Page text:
Layoffs may not be inevitable as you reevaluate your spending in these areas

by Ana Lopez

Opinions of contributing entrepreneurs are their own.

The fact is that the global growth profile of 2023 shows a downward trend. According to the IMF forecastthe economy will only grow by 2.7% this year, compared to 3.2% in 2022.

In fact, the projected data for advanced economies looks even more discouraging the World Bank forecasts economic growth of 0.5% in the US in 2023, which is nearly 2% lower than previous iterations. This leaves pundits scratching their heads over whether we’ll be running to yet another one anytime soon great recessionor not yet.

Team cutbacks are just around the corner, aren’t they?

Presumably driven by the ongoing downward economic spiral, thousands of companies in various market segments (mainly technology, media, finance and healthcare) announced massive workforce cuts in 2022, and this never-ending fire streak continues.

Here are just some of the most stunning numbers.

In January 2023, Sundar Pichai, the CEO of Google and Alphabet, announced announced the company’s plans to lay off 12,000 team members. Disney plans the workforce must be reduced by at least 7,000 jobs. Amazon will be farewell to 18,000 employees. Goldman Sachs will say goodbye to more than 3,000 employees, will be Philips cutting more than 6,000 jobs worldwide, and news of mass layoffs just keeps coming. In total, more than 125,000 people were laid off by technology companies alone by 2023, per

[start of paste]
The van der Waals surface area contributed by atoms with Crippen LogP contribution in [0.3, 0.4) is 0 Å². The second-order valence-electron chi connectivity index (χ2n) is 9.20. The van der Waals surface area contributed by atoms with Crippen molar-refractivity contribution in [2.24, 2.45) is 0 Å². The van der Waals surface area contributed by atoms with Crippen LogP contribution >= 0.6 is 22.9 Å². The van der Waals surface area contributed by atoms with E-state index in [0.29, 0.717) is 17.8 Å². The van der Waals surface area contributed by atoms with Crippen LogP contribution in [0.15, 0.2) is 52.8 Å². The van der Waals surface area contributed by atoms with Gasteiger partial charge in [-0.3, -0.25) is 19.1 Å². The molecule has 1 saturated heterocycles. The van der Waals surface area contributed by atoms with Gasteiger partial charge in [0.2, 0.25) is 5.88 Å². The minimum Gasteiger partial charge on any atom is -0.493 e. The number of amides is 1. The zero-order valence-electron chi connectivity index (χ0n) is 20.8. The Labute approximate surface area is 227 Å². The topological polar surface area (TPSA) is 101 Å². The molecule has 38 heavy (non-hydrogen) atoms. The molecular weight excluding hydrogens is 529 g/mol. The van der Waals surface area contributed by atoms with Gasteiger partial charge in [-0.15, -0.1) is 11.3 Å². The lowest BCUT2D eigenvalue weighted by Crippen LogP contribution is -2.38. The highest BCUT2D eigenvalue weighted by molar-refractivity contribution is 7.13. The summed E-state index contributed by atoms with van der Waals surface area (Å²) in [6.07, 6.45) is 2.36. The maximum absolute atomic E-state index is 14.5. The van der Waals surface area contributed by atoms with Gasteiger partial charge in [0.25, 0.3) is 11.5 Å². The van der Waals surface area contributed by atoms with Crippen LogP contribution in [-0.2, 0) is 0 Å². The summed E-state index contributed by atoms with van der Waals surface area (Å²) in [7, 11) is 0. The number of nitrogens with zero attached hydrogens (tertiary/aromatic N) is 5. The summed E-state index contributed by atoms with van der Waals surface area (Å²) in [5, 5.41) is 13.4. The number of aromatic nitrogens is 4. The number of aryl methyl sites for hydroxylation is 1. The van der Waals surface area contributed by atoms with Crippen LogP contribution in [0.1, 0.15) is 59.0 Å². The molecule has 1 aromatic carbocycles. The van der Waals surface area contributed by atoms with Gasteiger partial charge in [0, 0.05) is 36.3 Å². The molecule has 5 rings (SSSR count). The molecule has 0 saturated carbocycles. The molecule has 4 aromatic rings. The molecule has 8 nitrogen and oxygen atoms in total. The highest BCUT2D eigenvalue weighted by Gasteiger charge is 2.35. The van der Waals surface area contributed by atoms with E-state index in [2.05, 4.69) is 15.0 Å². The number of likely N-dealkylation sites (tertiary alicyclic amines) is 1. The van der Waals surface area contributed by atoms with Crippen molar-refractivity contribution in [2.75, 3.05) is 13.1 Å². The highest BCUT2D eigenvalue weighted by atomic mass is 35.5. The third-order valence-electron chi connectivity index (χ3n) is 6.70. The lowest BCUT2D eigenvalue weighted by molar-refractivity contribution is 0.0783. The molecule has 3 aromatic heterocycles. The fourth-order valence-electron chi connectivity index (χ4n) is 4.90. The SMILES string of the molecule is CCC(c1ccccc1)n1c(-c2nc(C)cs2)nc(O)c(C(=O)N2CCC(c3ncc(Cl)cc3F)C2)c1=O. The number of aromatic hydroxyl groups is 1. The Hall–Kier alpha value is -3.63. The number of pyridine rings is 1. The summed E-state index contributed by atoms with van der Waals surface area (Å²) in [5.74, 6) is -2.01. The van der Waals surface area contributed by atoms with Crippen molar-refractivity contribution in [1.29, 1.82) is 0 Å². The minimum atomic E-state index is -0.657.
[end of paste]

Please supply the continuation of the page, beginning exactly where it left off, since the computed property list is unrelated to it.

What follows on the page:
But is the global market slowdown actually the main factor influencing the massive workforce cuts? While the need to cut spending may be the common ground, in a more nuanced context – not so much.

Indeed, many of the companies in the technology sector, such as Peloton or Zoom, are facing staffing challenges fueled by their exponential growth dynamics during the Covid-19 pandemic, which proved next to impossible to sustain after the downturn.

Meanwhile, in the real industries, such as the automotive industry, some companies, such as Jeep Cherokee explained that their plant is dormant amid rising costs for electronic vehicles (EV).

Related: Layoffs abound in various industries, but these big companies are still hiring

But most surprisingly, some commentators assume that many companies simply “follow the herd” in their market niche. In plain words, their assumption is that while the widely predicted recession is forcing companies to somehow tighten their belts, laying off employees is just their go-to solution, seemingly working for their competitors. Like business professor Jeffrey Pfeffer told Stanford News“They’re doing it because other companies are doing it.”

And the truth is that a massive workforce reduction in the short term doesn’t really save money (imagine the severance pay), and can even flatten business development in the case of medium-sized companies and small startups.

How to cut costs without laying off your team

Given the continued decline in economic activity, fueled in some ways by ongoing supply chain disruptions, and the sharp rise in inflation rates, cutting operational expenses seems like a reasonable idea. Not only can it take additional pressure off the shoulders of entrepreneurs in uncertain times, but also free up extra resources to finance the growth areas.

And, as mentioned above, letting go of your teammates isn’t the best choice (unless you’re overworked, of course), so it’s critical that you eliminate the latter risks from the equation right away.

So, how do you determine that you are overbooked?